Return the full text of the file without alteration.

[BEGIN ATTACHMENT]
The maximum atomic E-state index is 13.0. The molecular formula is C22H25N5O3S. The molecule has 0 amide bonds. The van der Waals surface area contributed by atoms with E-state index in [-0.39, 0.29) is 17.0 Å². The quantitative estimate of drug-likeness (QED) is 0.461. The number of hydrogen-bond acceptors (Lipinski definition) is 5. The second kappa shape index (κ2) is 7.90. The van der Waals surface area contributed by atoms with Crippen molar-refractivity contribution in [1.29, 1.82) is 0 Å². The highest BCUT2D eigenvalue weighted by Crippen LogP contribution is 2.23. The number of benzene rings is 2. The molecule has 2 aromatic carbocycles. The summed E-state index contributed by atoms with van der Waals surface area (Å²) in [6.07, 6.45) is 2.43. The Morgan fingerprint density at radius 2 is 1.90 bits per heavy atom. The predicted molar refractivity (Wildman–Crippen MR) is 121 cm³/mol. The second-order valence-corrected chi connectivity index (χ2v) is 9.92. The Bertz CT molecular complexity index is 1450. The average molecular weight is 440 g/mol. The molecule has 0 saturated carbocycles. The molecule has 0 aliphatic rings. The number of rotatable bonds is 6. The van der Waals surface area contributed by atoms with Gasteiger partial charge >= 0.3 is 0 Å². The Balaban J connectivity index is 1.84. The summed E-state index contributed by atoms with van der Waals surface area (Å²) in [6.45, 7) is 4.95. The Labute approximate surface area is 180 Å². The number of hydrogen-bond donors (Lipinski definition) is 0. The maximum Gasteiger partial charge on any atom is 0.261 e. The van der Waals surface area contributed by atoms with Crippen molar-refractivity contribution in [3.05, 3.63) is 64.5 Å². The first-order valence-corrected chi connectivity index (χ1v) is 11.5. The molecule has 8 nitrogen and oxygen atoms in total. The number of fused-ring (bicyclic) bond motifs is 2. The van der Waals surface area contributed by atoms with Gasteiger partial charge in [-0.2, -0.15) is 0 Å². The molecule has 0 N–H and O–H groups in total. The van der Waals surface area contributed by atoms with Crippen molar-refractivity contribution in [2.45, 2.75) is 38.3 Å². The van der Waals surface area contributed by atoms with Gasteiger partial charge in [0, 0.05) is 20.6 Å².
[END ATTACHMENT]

The maximum atomic E-state index is 13.0. The molecular formula is C22H25N5O3S. The molecule has 0 amide bonds. The van der Waals surface area contributed by atoms with E-state index in [-0.39, 0.29) is 17.0 Å². The quantitative estimate of drug-likeness (QED) is 0.461. The number of hydrogen-bond acceptors (Lipinski definition) is 5. The second kappa shape index (κ2) is 7.90. The van der Waals surface area contributed by atoms with Crippen molar-refractivity contribution in [1.29, 1.82) is 0 Å². The highest BCUT2D eigenvalue weighted by Crippen LogP contribution is 2.23. The number of benzene rings is 2. The molecule has 2 aromatic carbocycles. The summed E-state index contributed by atoms with van der Waals surface area (Å²) in [6.07, 6.45) is 2.43. The Morgan fingerprint density at radius 2 is 1.90 bits per heavy atom. The predicted molar refractivity (Wildman–Crippen MR) is 121 cm³/mol. The second-order valence-corrected chi connectivity index (χ2v) is 9.92. The Bertz CT molecular complexity index is 1450. The average molecular weight is 440 g/mol. The molecule has 0 saturated carbocycles. The molecule has 0 aliphatic rings. The number of rotatable bonds is 6. The van der Waals surface area contributed by atoms with Gasteiger partial charge >= 0.3 is 0 Å². The Balaban J connectivity index is 1.84. The summed E-state index contributed by atoms with van der Waals surface area (Å²) in [6.45, 7) is 4.95. The Labute approximate surface area is 180 Å². The number of hydrogen-bond donors (Lipinski definition) is 0. The maximum Gasteiger partial charge on any atom is 0.261 e. The van der Waals surface area contributed by atoms with Crippen molar-refractivity contribution in [3.05, 3.63) is 64.5 Å². The first-order valence-corrected chi connectivity index (χ1v) is 11.5. The molecule has 8 nitrogen and oxygen atoms in total. The number of fused-ring (bicyclic) bond motifs is 2. The van der Waals surface area contributed by atoms with Gasteiger partial charge in [-0.2, -0.15) is 0 Å². The molecule has 0 N–H and O–H groups in total. The van der Waals surface area contributed by atoms with Crippen molar-refractivity contribution in [2.45, 2.75) is 38.3 Å². The van der Waals surface area contributed by atoms with Gasteiger partial charge in [0, 0.05) is 20.6 Å².